Fokker M.2

The Fokker M.2, while not a success itself, did see Fokker’s first use of welded steel-tube construction. The M.1 fuselage had been a simple aluminium structure, sturdy but heavy. For the M.2 Fokker combined ideas from two other aircraft builders. From the Kuhlstein Torpedo he took the idea of a fuselage with a circular cross-section. From Jeannin he took the idea of constructing a fuselage from a framework of steel tubes covered with fabric. This reduced the amount of metal needed and thus the weight of the fuselage. On the M.2 Fokker started with a square welded steel-tube fuselage, and then added a wooden outer structure with formers to give the shape and light stringers to support the fabric.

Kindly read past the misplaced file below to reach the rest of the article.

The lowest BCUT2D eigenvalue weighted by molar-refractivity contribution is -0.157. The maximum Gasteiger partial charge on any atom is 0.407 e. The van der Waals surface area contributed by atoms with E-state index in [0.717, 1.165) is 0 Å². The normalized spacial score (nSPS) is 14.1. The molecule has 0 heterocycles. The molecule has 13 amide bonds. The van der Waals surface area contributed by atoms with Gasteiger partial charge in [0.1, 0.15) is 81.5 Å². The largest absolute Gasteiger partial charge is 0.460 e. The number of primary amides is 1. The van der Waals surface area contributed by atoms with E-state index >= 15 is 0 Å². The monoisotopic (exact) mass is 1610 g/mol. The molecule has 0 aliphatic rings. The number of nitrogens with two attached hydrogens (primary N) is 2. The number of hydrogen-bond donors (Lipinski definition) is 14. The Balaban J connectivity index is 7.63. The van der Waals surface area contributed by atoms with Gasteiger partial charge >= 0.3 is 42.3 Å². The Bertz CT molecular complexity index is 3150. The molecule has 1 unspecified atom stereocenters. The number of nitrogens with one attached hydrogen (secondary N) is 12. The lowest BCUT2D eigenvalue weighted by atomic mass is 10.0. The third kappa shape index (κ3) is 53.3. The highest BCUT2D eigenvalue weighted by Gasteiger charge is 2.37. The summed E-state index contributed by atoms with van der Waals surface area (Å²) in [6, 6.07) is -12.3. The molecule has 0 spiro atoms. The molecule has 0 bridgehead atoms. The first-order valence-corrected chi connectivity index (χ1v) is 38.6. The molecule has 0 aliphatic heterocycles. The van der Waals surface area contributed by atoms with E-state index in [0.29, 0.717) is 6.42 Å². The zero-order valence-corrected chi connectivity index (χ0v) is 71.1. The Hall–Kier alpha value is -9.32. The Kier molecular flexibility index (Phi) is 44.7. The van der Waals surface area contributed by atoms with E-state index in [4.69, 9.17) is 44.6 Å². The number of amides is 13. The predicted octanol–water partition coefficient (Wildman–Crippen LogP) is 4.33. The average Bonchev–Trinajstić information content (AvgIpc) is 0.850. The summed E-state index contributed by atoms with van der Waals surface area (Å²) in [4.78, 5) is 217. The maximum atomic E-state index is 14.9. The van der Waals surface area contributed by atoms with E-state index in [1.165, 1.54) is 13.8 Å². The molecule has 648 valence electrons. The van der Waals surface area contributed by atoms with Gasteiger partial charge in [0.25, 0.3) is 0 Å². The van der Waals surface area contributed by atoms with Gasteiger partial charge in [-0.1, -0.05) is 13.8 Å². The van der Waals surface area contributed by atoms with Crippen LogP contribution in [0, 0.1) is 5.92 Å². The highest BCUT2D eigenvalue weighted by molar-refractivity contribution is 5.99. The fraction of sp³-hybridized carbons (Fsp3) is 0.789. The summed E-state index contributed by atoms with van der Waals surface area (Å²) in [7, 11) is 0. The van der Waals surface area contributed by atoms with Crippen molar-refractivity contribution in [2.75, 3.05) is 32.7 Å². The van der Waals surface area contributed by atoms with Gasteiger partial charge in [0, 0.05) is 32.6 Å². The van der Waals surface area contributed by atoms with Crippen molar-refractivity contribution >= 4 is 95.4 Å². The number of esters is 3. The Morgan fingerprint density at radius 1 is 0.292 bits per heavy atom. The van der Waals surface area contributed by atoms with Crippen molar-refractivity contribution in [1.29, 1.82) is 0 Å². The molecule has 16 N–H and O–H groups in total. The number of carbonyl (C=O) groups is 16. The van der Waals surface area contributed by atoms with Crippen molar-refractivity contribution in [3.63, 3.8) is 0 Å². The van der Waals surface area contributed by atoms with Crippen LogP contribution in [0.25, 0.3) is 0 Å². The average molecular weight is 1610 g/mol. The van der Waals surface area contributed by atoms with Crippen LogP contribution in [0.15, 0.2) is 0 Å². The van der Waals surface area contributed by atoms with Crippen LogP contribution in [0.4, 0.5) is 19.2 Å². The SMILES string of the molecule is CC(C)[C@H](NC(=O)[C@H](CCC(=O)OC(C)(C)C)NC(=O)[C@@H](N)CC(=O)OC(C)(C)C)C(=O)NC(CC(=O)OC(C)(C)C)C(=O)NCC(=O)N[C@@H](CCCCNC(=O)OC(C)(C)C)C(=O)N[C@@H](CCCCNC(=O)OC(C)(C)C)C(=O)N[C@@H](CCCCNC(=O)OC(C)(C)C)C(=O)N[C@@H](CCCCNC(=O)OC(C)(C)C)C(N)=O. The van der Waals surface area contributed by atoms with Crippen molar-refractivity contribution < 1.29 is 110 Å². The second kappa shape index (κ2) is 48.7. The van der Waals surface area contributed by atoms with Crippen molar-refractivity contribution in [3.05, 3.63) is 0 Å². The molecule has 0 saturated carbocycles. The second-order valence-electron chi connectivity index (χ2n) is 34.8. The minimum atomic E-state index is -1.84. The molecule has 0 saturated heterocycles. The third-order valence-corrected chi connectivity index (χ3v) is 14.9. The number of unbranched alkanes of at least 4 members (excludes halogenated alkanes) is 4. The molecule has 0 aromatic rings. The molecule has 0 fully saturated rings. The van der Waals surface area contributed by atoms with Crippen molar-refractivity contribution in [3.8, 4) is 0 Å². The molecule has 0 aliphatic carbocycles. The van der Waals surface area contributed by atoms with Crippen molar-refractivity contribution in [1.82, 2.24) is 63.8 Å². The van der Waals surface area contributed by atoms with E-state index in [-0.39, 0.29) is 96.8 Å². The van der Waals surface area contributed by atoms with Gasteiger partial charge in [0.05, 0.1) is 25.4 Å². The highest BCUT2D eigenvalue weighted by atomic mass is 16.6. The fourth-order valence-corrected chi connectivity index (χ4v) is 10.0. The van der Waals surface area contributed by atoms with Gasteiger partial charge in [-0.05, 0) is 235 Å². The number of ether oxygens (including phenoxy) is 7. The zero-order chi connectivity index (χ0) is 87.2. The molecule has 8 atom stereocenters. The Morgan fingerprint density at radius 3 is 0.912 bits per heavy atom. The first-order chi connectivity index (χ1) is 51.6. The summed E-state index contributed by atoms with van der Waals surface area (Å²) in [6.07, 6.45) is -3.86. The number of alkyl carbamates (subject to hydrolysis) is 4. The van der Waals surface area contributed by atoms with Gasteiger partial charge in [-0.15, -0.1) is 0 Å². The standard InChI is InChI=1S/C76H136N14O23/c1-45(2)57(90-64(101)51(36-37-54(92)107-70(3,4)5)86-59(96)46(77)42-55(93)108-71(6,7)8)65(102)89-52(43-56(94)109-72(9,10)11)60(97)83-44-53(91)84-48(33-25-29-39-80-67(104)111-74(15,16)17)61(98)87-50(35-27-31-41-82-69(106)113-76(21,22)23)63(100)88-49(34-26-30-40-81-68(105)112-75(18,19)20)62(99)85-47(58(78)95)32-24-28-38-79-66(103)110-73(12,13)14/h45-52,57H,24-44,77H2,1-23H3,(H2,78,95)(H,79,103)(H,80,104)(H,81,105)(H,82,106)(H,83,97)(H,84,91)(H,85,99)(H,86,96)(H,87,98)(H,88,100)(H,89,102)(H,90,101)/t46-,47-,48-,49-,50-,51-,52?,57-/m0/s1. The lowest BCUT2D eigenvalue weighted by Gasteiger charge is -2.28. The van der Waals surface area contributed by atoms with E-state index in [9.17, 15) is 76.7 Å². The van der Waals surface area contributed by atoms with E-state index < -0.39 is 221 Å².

The M.2 was entered in a German Army aircraft contest at Döberitz in August 1913, for two-seater aircraft capable of being easily dismantled for transport. The aircraft did not perform well in the tests at Döberitz, where it was judged to be unfit for military use, directionally unstable (i.e. hard to fly in a straight line) and also hard to steer. Fokker would later claim that he received orders for ten M.2s from the German army, but this claim does not appear to be supported by official documentation. Fokker was often a rather shameless publicist, so this claim may have been made to improve the credibility of later designs.

Books on the First World War | Subject Index: First World War

How to cite this article: Rickard, J (3 November 2007), Fokker M.2 ,

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